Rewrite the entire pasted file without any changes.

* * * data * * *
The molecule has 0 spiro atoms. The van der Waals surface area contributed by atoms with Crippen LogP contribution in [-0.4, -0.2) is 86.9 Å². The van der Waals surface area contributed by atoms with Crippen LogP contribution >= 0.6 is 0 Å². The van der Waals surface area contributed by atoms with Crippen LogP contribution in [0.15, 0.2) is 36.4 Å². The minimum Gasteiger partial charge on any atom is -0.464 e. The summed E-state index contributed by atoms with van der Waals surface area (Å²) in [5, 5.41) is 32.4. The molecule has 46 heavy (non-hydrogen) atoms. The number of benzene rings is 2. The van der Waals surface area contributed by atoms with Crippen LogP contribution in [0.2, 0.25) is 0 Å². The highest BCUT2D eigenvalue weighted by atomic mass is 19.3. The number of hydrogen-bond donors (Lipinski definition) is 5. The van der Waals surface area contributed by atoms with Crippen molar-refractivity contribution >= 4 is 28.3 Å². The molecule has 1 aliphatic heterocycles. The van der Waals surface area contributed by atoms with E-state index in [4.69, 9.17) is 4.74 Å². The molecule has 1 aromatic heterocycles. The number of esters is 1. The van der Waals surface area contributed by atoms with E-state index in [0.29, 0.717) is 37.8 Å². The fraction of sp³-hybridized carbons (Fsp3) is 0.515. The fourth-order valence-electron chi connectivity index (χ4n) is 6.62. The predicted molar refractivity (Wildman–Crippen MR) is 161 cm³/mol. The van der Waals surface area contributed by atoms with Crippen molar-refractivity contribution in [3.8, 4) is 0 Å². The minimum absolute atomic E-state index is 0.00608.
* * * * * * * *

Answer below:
The molecule has 0 spiro atoms. The van der Waals surface area contributed by atoms with Crippen LogP contribution in [-0.4, -0.2) is 86.9 Å². The van der Waals surface area contributed by atoms with Crippen LogP contribution >= 0.6 is 0 Å². The van der Waals surface area contributed by atoms with Crippen LogP contribution in [0.15, 0.2) is 36.4 Å². The minimum Gasteiger partial charge on any atom is -0.464 e. The summed E-state index contributed by atoms with van der Waals surface area (Å²) in [5, 5.41) is 32.4. The molecule has 46 heavy (non-hydrogen) atoms. The number of benzene rings is 2. The van der Waals surface area contributed by atoms with Crippen LogP contribution in [0.2, 0.25) is 0 Å². The highest BCUT2D eigenvalue weighted by atomic mass is 19.3. The number of hydrogen-bond donors (Lipinski definition) is 5. The van der Waals surface area contributed by atoms with Crippen molar-refractivity contribution >= 4 is 28.3 Å². The molecule has 1 aliphatic heterocycles. The van der Waals surface area contributed by atoms with E-state index in [4.69, 9.17) is 4.74 Å². The molecule has 1 aromatic heterocycles. The number of esters is 1. The van der Waals surface area contributed by atoms with E-state index in [0.29, 0.717) is 37.8 Å². The fraction of sp³-hybridized carbons (Fsp3) is 0.515. The fourth-order valence-electron chi connectivity index (χ4n) is 6.62. The predicted molar refractivity (Wildman–Crippen MR) is 161 cm³/mol. The van der Waals surface area contributed by atoms with Crippen molar-refractivity contribution in [3.8, 4) is 0 Å². The minimum absolute atomic E-state index is 0.00608.